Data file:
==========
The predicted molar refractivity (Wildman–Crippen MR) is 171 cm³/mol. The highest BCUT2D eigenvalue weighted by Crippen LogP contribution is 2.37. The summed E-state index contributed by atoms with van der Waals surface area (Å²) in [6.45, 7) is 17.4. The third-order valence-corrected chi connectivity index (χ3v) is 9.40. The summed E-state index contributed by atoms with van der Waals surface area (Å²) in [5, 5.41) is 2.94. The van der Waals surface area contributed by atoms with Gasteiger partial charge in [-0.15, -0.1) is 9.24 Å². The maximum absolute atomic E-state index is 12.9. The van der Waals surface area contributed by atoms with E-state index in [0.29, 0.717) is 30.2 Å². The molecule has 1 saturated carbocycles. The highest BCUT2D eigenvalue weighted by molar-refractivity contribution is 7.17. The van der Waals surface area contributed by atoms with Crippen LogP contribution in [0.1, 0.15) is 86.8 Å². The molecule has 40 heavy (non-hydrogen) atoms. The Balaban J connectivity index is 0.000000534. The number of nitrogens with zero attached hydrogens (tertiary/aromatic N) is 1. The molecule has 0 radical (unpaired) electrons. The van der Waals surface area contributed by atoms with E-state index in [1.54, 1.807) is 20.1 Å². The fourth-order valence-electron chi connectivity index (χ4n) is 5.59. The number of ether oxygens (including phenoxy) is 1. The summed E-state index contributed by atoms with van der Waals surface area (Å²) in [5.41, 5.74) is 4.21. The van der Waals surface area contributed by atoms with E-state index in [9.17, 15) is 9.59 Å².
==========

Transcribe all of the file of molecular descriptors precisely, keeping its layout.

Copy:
The predicted molar refractivity (Wildman–Crippen MR) is 171 cm³/mol. The highest BCUT2D eigenvalue weighted by Crippen LogP contribution is 2.37. The summed E-state index contributed by atoms with van der Waals surface area (Å²) in [6.45, 7) is 17.4. The third-order valence-corrected chi connectivity index (χ3v) is 9.40. The summed E-state index contributed by atoms with van der Waals surface area (Å²) in [5, 5.41) is 2.94. The van der Waals surface area contributed by atoms with Gasteiger partial charge in [-0.15, -0.1) is 9.24 Å². The maximum absolute atomic E-state index is 12.9. The van der Waals surface area contributed by atoms with E-state index in [0.29, 0.717) is 30.2 Å². The molecule has 1 saturated carbocycles. The highest BCUT2D eigenvalue weighted by molar-refractivity contribution is 7.17. The van der Waals surface area contributed by atoms with Crippen LogP contribution in [0.1, 0.15) is 86.8 Å². The molecule has 40 heavy (non-hydrogen) atoms. The Balaban J connectivity index is 0.000000534. The number of nitrogens with zero attached hydrogens (tertiary/aromatic N) is 1. The molecule has 0 radical (unpaired) electrons. The van der Waals surface area contributed by atoms with E-state index in [1.54, 1.807) is 20.1 Å². The fourth-order valence-electron chi connectivity index (χ4n) is 5.59. The number of ether oxygens (including phenoxy) is 1. The summed E-state index contributed by atoms with van der Waals surface area (Å²) in [5.41, 5.74) is 4.21. The van der Waals surface area contributed by atoms with E-state index in [9.17, 15) is 9.59 Å².